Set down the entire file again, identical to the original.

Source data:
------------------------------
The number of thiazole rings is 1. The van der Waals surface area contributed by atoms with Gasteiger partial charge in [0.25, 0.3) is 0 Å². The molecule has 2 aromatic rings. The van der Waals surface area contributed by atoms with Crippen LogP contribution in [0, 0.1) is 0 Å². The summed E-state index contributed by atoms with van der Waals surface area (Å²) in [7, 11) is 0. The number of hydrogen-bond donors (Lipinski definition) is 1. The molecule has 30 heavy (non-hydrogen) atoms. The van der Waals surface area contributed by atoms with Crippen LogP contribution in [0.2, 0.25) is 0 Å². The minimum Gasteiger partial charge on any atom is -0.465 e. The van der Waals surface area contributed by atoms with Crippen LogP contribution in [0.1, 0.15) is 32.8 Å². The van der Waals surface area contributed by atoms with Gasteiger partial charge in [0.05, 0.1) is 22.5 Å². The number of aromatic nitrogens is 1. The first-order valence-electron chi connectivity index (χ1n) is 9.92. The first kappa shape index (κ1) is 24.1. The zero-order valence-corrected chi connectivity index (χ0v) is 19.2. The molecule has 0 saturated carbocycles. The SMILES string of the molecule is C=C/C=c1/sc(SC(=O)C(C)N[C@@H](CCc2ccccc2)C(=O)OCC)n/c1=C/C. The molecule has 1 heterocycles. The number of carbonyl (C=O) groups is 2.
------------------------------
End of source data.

The number of thiazole rings is 1. The van der Waals surface area contributed by atoms with Gasteiger partial charge in [0.25, 0.3) is 0 Å². The molecule has 2 aromatic rings. The van der Waals surface area contributed by atoms with Crippen LogP contribution in [0, 0.1) is 0 Å². The summed E-state index contributed by atoms with van der Waals surface area (Å²) in [7, 11) is 0. The number of hydrogen-bond donors (Lipinski definition) is 1. The molecule has 30 heavy (non-hydrogen) atoms. The van der Waals surface area contributed by atoms with Crippen LogP contribution in [0.2, 0.25) is 0 Å². The minimum Gasteiger partial charge on any atom is -0.465 e. The van der Waals surface area contributed by atoms with Crippen LogP contribution in [0.1, 0.15) is 32.8 Å². The van der Waals surface area contributed by atoms with Gasteiger partial charge in [0.05, 0.1) is 22.5 Å². The number of aromatic nitrogens is 1. The first-order valence-electron chi connectivity index (χ1n) is 9.92. The first kappa shape index (κ1) is 24.1. The zero-order valence-corrected chi connectivity index (χ0v) is 19.2. The molecule has 0 saturated carbocycles. The SMILES string of the molecule is C=C/C=c1/sc(SC(=O)C(C)N[C@@H](CCc2ccccc2)C(=O)OCC)n/c1=C/C. The molecule has 1 heterocycles. The number of carbonyl (C=O) groups is 2.